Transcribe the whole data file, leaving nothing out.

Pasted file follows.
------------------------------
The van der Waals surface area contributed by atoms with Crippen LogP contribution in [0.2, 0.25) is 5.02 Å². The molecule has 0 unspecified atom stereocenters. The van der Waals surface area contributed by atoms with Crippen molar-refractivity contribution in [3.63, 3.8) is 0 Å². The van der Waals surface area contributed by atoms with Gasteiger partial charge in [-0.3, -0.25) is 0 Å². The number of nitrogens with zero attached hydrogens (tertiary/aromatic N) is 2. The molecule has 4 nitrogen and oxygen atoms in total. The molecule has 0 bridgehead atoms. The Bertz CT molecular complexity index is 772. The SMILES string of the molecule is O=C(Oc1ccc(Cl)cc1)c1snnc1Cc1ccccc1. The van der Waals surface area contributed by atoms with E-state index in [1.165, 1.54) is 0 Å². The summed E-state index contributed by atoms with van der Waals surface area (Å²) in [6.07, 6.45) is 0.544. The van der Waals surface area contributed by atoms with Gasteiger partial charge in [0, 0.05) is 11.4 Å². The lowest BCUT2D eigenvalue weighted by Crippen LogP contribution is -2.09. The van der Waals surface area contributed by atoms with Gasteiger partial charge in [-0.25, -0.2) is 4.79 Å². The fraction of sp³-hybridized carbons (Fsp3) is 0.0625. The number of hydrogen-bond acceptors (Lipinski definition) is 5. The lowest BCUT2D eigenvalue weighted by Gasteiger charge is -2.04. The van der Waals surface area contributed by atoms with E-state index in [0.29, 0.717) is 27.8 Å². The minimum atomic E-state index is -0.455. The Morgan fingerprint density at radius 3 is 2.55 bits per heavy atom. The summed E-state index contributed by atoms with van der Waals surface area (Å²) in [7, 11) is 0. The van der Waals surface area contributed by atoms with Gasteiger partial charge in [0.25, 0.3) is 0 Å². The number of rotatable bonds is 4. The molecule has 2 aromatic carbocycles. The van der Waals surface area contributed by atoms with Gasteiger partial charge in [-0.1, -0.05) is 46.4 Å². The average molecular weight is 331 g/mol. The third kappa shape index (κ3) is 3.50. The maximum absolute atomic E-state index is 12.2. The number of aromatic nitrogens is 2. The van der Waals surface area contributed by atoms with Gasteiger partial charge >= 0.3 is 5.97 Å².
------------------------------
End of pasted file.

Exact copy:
The van der Waals surface area contributed by atoms with Crippen LogP contribution in [0.2, 0.25) is 5.02 Å². The molecule has 0 unspecified atom stereocenters. The van der Waals surface area contributed by atoms with Crippen molar-refractivity contribution in [3.63, 3.8) is 0 Å². The van der Waals surface area contributed by atoms with Gasteiger partial charge in [-0.3, -0.25) is 0 Å². The number of nitrogens with zero attached hydrogens (tertiary/aromatic N) is 2. The molecule has 4 nitrogen and oxygen atoms in total. The molecule has 0 bridgehead atoms. The Bertz CT molecular complexity index is 772. The SMILES string of the molecule is O=C(Oc1ccc(Cl)cc1)c1snnc1Cc1ccccc1. The van der Waals surface area contributed by atoms with E-state index in [1.165, 1.54) is 0 Å². The summed E-state index contributed by atoms with van der Waals surface area (Å²) in [6.07, 6.45) is 0.544. The van der Waals surface area contributed by atoms with Gasteiger partial charge in [0, 0.05) is 11.4 Å². The lowest BCUT2D eigenvalue weighted by Crippen LogP contribution is -2.09. The van der Waals surface area contributed by atoms with Gasteiger partial charge in [-0.25, -0.2) is 4.79 Å². The fraction of sp³-hybridized carbons (Fsp3) is 0.0625. The number of hydrogen-bond acceptors (Lipinski definition) is 5. The lowest BCUT2D eigenvalue weighted by Gasteiger charge is -2.04. The van der Waals surface area contributed by atoms with E-state index in [0.29, 0.717) is 27.8 Å². The minimum atomic E-state index is -0.455. The Morgan fingerprint density at radius 3 is 2.55 bits per heavy atom. The summed E-state index contributed by atoms with van der Waals surface area (Å²) in [7, 11) is 0. The van der Waals surface area contributed by atoms with Gasteiger partial charge in [0.25, 0.3) is 0 Å². The number of rotatable bonds is 4. The molecule has 2 aromatic carbocycles. The van der Waals surface area contributed by atoms with Gasteiger partial charge in [-0.1, -0.05) is 46.4 Å². The average molecular weight is 331 g/mol. The third kappa shape index (κ3) is 3.50. The maximum absolute atomic E-state index is 12.2. The number of aromatic nitrogens is 2. The van der Waals surface area contributed by atoms with Gasteiger partial charge >= 0.3 is 5.97 Å².